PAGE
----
Does it happen many a time that learning more than one programming skill at the same time becomes essential?
It might have happened with most of us. The ever increasing technology and the constant developments in increasing user interface and user experience, more and more programming paradigms are created. Thus, the need to learn multiple skills at a given point in time becomes essential.
Discussing this fact with many programmers, going through different online question forums and few presses, I came across the common myths which most of the programmers are nearly superstitious about.
Contrasting the myths which I had analyzed, following are some facts I would like to share that shall be kept in mind while learning any programming language:
- Programming is not about thinking like a computer or speaking to the computer.
- Programming cannot be learned as foreign languages
- Programming languages can be learned in a relatively less duration.
Lets discuss all the above facts:
1. Programming is not about :
- Thinking like a computer
- Speaking to the computer
The fact I want to share is, the programming languages are exclusively designed for the people like us.
There are two categories under Computer Programming, Low-Level Programming, and High-Level Programming.
Low-Level Programming like Assembly Language does speak directly to the computer to execute tasks one byte at a time. But the majority of the world users use high-level programming languages such as Python.
This is because the high-level languages are designed to resemble natural language and make use of mathematical concepts and logic as they should be “easy for humans to understand”, not computers.
Therefore, learning a new programming language does not mean that we should learn to speak to the computer, but we learn those because we do not know how to speak to the computer. Thereby, while learning any programming language, we should keep this fact in mind.
2. Programming Languages cannot be learned as foreign languages:
They are not hard to read and understand like foreign languages that involve lots of unfamiliar grammatical rules, syntaxes or dauntingly whole new set of vocabulary.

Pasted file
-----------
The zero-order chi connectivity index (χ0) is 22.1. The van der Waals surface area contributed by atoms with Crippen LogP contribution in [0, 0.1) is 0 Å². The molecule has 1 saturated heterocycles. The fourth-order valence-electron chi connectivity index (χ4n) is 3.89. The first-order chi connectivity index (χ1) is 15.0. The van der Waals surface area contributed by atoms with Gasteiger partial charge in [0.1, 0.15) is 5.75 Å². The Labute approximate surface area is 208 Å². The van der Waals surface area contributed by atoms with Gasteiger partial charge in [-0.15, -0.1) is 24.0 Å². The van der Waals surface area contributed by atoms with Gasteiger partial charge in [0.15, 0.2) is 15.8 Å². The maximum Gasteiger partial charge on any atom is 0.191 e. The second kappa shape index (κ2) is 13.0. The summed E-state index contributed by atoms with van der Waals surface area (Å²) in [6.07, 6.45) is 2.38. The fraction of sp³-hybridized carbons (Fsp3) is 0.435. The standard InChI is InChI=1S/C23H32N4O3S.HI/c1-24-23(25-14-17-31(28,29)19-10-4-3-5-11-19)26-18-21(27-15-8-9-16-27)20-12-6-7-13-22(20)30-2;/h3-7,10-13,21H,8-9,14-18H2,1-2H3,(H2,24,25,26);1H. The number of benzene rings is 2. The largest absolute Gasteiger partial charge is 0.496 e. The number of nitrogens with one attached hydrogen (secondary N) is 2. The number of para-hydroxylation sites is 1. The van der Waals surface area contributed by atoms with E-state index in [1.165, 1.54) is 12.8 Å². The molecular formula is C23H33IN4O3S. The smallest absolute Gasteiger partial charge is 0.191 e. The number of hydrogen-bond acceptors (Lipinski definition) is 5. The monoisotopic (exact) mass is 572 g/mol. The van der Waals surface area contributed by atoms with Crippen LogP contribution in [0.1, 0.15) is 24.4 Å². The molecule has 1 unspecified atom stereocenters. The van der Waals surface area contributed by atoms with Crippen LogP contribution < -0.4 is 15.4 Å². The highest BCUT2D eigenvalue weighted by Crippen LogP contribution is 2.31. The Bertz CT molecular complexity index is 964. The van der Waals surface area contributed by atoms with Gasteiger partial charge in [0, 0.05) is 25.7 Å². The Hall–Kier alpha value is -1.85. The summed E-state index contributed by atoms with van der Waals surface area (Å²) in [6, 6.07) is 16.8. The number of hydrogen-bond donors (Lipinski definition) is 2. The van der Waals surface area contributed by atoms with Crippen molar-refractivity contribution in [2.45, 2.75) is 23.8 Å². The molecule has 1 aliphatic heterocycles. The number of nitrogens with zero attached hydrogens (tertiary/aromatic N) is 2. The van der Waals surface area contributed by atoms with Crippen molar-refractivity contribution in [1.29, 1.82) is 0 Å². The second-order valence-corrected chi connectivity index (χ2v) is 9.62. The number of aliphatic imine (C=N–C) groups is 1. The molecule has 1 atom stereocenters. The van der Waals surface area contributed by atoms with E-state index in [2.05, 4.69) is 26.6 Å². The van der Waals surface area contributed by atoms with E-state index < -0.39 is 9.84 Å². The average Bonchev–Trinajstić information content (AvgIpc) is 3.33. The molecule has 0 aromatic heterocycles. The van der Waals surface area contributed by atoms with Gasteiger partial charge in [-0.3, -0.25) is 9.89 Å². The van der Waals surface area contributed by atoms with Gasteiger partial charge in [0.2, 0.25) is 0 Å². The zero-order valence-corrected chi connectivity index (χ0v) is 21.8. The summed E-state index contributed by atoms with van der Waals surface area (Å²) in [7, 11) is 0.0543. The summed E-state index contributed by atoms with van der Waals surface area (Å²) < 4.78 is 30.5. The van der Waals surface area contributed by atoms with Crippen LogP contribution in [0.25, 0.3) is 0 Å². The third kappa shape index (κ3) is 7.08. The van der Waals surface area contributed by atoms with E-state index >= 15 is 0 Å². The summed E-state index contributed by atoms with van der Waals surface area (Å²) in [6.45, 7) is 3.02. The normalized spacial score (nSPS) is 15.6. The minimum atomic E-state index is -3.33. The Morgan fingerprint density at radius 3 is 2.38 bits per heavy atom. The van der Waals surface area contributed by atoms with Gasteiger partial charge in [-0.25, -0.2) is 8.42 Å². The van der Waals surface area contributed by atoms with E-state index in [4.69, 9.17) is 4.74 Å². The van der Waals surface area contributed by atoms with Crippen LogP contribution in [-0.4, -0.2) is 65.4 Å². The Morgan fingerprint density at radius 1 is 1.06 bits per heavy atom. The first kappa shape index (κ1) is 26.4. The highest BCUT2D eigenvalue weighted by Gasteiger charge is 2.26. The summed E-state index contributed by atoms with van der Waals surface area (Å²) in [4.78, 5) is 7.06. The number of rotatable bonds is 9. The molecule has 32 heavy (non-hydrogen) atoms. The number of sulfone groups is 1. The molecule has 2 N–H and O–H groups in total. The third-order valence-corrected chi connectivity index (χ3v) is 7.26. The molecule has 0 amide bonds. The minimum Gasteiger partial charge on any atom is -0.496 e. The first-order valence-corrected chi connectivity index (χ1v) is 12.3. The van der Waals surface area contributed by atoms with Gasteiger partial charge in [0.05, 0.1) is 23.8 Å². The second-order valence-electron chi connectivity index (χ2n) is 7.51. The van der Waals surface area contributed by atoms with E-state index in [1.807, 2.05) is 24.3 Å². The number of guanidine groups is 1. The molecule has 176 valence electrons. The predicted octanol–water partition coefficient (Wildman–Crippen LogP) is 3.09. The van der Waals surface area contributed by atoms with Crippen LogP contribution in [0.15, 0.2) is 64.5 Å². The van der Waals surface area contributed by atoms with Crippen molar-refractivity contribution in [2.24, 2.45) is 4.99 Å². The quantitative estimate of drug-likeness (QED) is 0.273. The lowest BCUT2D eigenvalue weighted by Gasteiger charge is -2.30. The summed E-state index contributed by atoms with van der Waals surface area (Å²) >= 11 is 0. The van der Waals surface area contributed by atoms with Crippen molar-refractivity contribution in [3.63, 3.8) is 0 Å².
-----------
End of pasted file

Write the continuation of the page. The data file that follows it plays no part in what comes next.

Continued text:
Take a glance at following code:
select id,name from books
Considering our native language as English, we will compare our language with SQL.
As we can see, the alphabets are certainly not foreign.
As an English reader, initially it may be a little difficult to figure out, but the statement says that select and display the id and name of the book from the books table in the database. This is the only thing which we need to learn.
Besides, every word in the sentence is pre-existing in the English dictionary thus no efforts for finding the meanings of the individual words.
Some of the programming languages do have certain abbreviations like “printf(), regex ” etc., but the full lexicon of the programming language is derived from existing real world language. Thereby it can be conferred that programming languages are more realistically the “dialects” than languages.
3. Programming languages can be learned in a relatively less duration:
Programming does not take years to learn, learning the commands and the functions of a programming language is made a lot easier by the fact that most of the words used by the programming languages are same as that of existing language (mostly English). Assuming, we speak this language, a huge chunk of learning time is eliminated.
Learning the syntax of the programming language may not be always easy, but high-level programming languages are designed to be easily understood, so it’s not insanely hard either.
Finally, the challenges of learning how to listen, pronounce and speak are literally non-existent. I’ve never heard anyone speak out loud in a programming language.
Keeping the above notes in mind, the perspective of learning programming languages can be directed to make it more focused and thereby learning multiple languages at the same time can be made much simpler.
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